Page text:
Skip to main content

9 not-in-the-guidebook Africa safari tips

By Narina Exelby, for CNN
November 4, 2013 -- Updated 0650 GMT (1450 HKT)
Thorns easily penetrate soft rubber, says Nic van Rensburg, biodiversity manager at Lugenda Wilderness Reserve (pictured in lead). Thorns easily penetrate soft rubber, says Nic van Rensburg, biodiversity manager at Lugenda Wilderness Reserve (pictured in lead).
HIDE CAPTION
Bring shoes with hard rubber soles
Break in shoes for a month
Be considerate of your bush babies
Bring dental floss
Pack a showercap
Don't wear white
Ditch cotton
<<
<
1
2
3
4
5
6
7
>
>>
STORY HIGHLIGHTS
  • Must-bring items: needle, shower cap, floss (not necessarily for your teeth)
  • Don't pop blisters: pierce a threaded needle through them instead
  • Cotton isn't the best option for clothing

(CNN) -- Things you should be worrying about on an African safari -- how to get better pictures of wildlife, where to pick up cool, authentic souvenirs.

Things you shouldn't be worrying about -- aching feet, dusty lenses, clothes aren't only the wrong fabric, but the wrong color.

When it comes to safaris, the best advice comes from people who've learned the hard way.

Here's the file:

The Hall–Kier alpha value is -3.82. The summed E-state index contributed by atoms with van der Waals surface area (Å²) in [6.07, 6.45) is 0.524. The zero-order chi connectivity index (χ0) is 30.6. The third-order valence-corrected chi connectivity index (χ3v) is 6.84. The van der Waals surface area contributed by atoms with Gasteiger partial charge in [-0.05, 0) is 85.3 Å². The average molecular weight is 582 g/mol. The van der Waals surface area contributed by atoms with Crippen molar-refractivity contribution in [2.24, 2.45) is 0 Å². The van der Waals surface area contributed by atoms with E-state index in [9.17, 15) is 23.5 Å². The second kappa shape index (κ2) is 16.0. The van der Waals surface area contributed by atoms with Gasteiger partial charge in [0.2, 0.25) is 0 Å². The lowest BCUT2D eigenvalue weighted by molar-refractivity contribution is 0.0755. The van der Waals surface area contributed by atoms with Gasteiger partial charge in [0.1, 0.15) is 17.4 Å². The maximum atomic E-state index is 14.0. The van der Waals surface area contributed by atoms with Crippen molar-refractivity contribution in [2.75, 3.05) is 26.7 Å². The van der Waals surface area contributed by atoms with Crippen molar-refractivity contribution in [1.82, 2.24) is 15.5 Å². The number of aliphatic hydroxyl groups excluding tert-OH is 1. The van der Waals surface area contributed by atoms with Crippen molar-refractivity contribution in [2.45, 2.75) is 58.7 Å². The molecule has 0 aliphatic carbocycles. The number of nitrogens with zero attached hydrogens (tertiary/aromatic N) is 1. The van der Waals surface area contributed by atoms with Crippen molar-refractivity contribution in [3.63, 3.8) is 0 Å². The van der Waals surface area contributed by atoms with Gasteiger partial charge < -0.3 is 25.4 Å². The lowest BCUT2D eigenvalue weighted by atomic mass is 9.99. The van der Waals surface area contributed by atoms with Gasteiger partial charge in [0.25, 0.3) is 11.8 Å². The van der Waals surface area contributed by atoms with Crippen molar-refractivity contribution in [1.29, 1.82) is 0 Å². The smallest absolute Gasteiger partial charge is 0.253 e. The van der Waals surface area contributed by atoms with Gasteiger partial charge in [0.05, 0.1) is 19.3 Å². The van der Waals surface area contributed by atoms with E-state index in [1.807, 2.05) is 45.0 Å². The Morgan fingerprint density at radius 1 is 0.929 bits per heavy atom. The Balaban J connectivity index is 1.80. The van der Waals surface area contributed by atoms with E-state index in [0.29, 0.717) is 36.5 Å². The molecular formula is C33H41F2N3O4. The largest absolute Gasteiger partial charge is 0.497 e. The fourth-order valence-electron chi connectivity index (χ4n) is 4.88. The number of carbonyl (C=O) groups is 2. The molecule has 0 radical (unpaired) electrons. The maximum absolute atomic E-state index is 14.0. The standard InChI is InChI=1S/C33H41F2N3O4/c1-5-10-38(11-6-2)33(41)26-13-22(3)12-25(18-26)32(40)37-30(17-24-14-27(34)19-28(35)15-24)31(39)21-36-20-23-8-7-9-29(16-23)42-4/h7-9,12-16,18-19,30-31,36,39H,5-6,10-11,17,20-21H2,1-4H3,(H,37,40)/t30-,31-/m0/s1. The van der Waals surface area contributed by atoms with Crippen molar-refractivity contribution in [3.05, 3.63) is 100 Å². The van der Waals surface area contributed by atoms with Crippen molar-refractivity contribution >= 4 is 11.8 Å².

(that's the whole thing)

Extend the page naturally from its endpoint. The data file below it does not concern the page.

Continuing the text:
We asked pros whose careers have revolved around the bush to share their most practical tips.

1. Break in the right shoes

"Bring shoes with hard rubber soles," advises Nic van Rensburg, biodiversity manager at Lugenda Wilderness Reserve in northern Mozambique.

Having racked more walking safari miles than most, van Rensburg says thorns penetrate soft rubber easily, so hard rubber is far more suitable for bush trekking.

"Wear your shoes in for at least a month before you go on safari so you know they're comfortable," he says.

More: 26 of the most stunning spots in Africa

2. Treat blisters the right way

Blisters are the silent destroyer of many walking trips, but they don't have to be.

If you get a blister, don't pop it, says van Rensburg. That will cause the top layer of skin to rub off and leave the extremely sensitive new skin exposed.

Instead, pierce a threaded needle through one side of the blister and out the other, pulling the needle through so that only thread remains in the blister.

Then, cut the thread so that there's a thread "whisker" on either side of the blister.